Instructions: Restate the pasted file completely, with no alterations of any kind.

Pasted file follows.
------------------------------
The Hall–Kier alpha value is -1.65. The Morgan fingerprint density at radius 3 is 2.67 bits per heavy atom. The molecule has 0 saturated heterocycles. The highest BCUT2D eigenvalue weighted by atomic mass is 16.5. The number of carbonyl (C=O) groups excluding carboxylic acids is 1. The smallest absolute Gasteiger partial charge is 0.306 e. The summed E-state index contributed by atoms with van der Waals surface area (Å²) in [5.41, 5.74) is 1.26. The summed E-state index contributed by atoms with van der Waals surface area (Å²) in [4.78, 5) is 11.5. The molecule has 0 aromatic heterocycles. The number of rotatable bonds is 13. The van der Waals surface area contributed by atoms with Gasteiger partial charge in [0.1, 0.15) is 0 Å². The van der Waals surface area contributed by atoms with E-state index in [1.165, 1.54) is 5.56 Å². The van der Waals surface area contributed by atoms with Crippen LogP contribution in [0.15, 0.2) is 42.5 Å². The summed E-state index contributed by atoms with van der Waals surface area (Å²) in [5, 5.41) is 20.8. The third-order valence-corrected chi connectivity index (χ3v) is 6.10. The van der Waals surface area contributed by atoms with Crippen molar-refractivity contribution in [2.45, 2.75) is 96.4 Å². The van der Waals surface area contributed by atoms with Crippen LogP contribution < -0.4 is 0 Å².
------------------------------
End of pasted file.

The Hall–Kier alpha value is -1.65. The Morgan fingerprint density at radius 3 is 2.67 bits per heavy atom. The molecule has 0 saturated heterocycles. The highest BCUT2D eigenvalue weighted by atomic mass is 16.5. The number of carbonyl (C=O) groups excluding carboxylic acids is 1. The smallest absolute Gasteiger partial charge is 0.306 e. The summed E-state index contributed by atoms with van der Waals surface area (Å²) in [5.41, 5.74) is 1.26. The summed E-state index contributed by atoms with van der Waals surface area (Å²) in [4.78, 5) is 11.5. The molecule has 0 aromatic heterocycles. The number of rotatable bonds is 13. The van der Waals surface area contributed by atoms with Gasteiger partial charge in [0.1, 0.15) is 0 Å². The van der Waals surface area contributed by atoms with E-state index in [1.165, 1.54) is 5.56 Å². The van der Waals surface area contributed by atoms with Crippen LogP contribution in [0.15, 0.2) is 42.5 Å². The summed E-state index contributed by atoms with van der Waals surface area (Å²) in [5, 5.41) is 20.8. The third-order valence-corrected chi connectivity index (χ3v) is 6.10. The van der Waals surface area contributed by atoms with Crippen molar-refractivity contribution in [2.45, 2.75) is 96.4 Å². The van der Waals surface area contributed by atoms with Crippen LogP contribution < -0.4 is 0 Å².